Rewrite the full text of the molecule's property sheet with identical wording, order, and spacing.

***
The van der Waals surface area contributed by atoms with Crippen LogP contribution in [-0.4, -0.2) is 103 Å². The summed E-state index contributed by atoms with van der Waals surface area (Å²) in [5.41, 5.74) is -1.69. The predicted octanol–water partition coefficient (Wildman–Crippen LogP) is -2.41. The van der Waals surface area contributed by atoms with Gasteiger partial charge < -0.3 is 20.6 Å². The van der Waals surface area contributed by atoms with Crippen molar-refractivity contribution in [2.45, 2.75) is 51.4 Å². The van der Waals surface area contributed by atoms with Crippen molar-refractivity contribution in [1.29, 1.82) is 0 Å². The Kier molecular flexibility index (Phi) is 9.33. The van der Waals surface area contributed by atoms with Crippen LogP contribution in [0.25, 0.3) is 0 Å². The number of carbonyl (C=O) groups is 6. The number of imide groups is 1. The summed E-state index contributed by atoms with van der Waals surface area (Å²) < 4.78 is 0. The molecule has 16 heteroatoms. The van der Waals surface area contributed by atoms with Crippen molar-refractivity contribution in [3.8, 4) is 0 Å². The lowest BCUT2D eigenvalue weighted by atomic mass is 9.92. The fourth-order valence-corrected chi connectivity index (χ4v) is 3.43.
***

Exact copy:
The van der Waals surface area contributed by atoms with Crippen LogP contribution in [-0.4, -0.2) is 103 Å². The summed E-state index contributed by atoms with van der Waals surface area (Å²) in [5.41, 5.74) is -1.69. The predicted octanol–water partition coefficient (Wildman–Crippen LogP) is -2.41. The van der Waals surface area contributed by atoms with Gasteiger partial charge < -0.3 is 20.6 Å². The van der Waals surface area contributed by atoms with Crippen molar-refractivity contribution in [2.45, 2.75) is 51.4 Å². The van der Waals surface area contributed by atoms with Crippen molar-refractivity contribution in [1.29, 1.82) is 0 Å². The Kier molecular flexibility index (Phi) is 9.33. The van der Waals surface area contributed by atoms with Crippen LogP contribution in [0.25, 0.3) is 0 Å². The number of carbonyl (C=O) groups is 6. The number of imide groups is 1. The summed E-state index contributed by atoms with van der Waals surface area (Å²) < 4.78 is 0. The molecule has 16 heteroatoms. The van der Waals surface area contributed by atoms with Crippen molar-refractivity contribution in [3.8, 4) is 0 Å². The lowest BCUT2D eigenvalue weighted by atomic mass is 9.92. The fourth-order valence-corrected chi connectivity index (χ4v) is 3.43.